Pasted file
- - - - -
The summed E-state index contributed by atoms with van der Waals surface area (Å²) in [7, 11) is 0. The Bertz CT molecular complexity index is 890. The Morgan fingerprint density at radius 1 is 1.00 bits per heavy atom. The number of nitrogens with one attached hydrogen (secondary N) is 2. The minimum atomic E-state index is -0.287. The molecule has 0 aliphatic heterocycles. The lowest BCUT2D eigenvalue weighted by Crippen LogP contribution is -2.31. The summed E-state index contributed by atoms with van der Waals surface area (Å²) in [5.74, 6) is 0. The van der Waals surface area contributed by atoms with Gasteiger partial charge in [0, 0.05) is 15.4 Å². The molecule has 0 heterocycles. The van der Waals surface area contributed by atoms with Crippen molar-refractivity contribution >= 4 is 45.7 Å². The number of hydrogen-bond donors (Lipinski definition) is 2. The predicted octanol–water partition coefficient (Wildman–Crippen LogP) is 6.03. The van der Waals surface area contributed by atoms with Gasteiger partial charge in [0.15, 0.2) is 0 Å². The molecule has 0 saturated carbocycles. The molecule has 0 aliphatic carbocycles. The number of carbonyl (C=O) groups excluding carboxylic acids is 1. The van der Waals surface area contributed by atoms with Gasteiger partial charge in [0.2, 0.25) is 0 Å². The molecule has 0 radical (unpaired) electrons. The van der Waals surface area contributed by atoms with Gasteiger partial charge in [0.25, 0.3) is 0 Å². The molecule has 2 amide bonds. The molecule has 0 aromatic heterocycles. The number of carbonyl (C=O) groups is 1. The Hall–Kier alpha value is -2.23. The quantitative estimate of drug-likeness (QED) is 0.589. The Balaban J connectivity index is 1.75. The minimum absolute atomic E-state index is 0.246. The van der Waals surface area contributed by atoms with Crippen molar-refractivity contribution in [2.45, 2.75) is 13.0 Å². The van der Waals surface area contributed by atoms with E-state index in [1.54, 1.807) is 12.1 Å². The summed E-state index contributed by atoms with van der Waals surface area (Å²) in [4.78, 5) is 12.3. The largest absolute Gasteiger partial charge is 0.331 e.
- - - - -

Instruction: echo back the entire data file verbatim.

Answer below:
The summed E-state index contributed by atoms with van der Waals surface area (Å²) in [7, 11) is 0. The Bertz CT molecular complexity index is 890. The Morgan fingerprint density at radius 1 is 1.00 bits per heavy atom. The number of nitrogens with one attached hydrogen (secondary N) is 2. The minimum atomic E-state index is -0.287. The molecule has 0 aliphatic heterocycles. The lowest BCUT2D eigenvalue weighted by Crippen LogP contribution is -2.31. The summed E-state index contributed by atoms with van der Waals surface area (Å²) in [5.74, 6) is 0. The van der Waals surface area contributed by atoms with Gasteiger partial charge in [0, 0.05) is 15.4 Å². The molecule has 0 heterocycles. The van der Waals surface area contributed by atoms with Crippen molar-refractivity contribution >= 4 is 45.7 Å². The number of hydrogen-bond donors (Lipinski definition) is 2. The predicted octanol–water partition coefficient (Wildman–Crippen LogP) is 6.03. The van der Waals surface area contributed by atoms with Gasteiger partial charge in [0.15, 0.2) is 0 Å². The molecule has 0 saturated carbocycles. The molecule has 0 aliphatic carbocycles. The number of carbonyl (C=O) groups excluding carboxylic acids is 1. The van der Waals surface area contributed by atoms with Gasteiger partial charge in [0.2, 0.25) is 0 Å². The molecule has 0 radical (unpaired) electrons. The van der Waals surface area contributed by atoms with Gasteiger partial charge in [0.25, 0.3) is 0 Å². The molecule has 2 amide bonds. The molecule has 0 aromatic heterocycles. The number of carbonyl (C=O) groups is 1. The Hall–Kier alpha value is -2.23. The quantitative estimate of drug-likeness (QED) is 0.589. The Balaban J connectivity index is 1.75. The minimum absolute atomic E-state index is 0.246. The van der Waals surface area contributed by atoms with Crippen molar-refractivity contribution in [2.45, 2.75) is 13.0 Å². The van der Waals surface area contributed by atoms with E-state index in [1.54, 1.807) is 12.1 Å². The summed E-state index contributed by atoms with van der Waals surface area (Å²) in [4.78, 5) is 12.3. The largest absolute Gasteiger partial charge is 0.331 e.